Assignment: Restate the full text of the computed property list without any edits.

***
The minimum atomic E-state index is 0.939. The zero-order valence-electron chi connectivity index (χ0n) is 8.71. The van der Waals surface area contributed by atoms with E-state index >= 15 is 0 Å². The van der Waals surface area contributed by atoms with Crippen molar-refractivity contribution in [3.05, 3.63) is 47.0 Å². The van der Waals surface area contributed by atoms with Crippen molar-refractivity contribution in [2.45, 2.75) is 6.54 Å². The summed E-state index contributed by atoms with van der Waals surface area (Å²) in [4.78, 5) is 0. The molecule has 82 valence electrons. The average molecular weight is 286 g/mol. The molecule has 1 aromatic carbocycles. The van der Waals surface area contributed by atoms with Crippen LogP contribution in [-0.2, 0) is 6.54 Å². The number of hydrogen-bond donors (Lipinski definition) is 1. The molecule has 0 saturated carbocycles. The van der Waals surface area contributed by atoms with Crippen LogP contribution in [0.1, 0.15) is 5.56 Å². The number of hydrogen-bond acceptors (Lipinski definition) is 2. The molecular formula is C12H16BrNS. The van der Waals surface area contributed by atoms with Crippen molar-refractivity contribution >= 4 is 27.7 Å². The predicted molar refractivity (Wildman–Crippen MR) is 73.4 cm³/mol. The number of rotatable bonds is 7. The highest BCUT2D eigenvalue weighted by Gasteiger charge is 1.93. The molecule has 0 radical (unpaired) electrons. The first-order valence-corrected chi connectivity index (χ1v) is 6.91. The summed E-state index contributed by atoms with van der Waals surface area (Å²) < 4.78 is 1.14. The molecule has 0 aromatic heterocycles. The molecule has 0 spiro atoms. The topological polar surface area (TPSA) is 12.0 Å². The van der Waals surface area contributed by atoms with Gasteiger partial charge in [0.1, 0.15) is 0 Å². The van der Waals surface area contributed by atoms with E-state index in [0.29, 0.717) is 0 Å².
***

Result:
The minimum atomic E-state index is 0.939. The zero-order valence-electron chi connectivity index (χ0n) is 8.71. The van der Waals surface area contributed by atoms with E-state index >= 15 is 0 Å². The van der Waals surface area contributed by atoms with Crippen molar-refractivity contribution in [3.05, 3.63) is 47.0 Å². The van der Waals surface area contributed by atoms with Crippen molar-refractivity contribution in [2.45, 2.75) is 6.54 Å². The summed E-state index contributed by atoms with van der Waals surface area (Å²) in [4.78, 5) is 0. The molecule has 82 valence electrons. The average molecular weight is 286 g/mol. The molecule has 1 aromatic carbocycles. The van der Waals surface area contributed by atoms with Crippen LogP contribution in [-0.2, 0) is 6.54 Å². The number of hydrogen-bond donors (Lipinski definition) is 1. The molecule has 0 saturated carbocycles. The van der Waals surface area contributed by atoms with Crippen LogP contribution in [0.1, 0.15) is 5.56 Å². The number of hydrogen-bond acceptors (Lipinski definition) is 2. The molecular formula is C12H16BrNS. The van der Waals surface area contributed by atoms with Crippen molar-refractivity contribution >= 4 is 27.7 Å². The predicted molar refractivity (Wildman–Crippen MR) is 73.4 cm³/mol. The number of rotatable bonds is 7. The highest BCUT2D eigenvalue weighted by Gasteiger charge is 1.93. The molecule has 0 radical (unpaired) electrons. The first-order valence-corrected chi connectivity index (χ1v) is 6.91. The summed E-state index contributed by atoms with van der Waals surface area (Å²) < 4.78 is 1.14. The molecule has 0 aromatic heterocycles. The molecule has 0 spiro atoms. The topological polar surface area (TPSA) is 12.0 Å². The van der Waals surface area contributed by atoms with Gasteiger partial charge in [0.1, 0.15) is 0 Å². The van der Waals surface area contributed by atoms with E-state index in [0.29, 0.717) is 0 Å².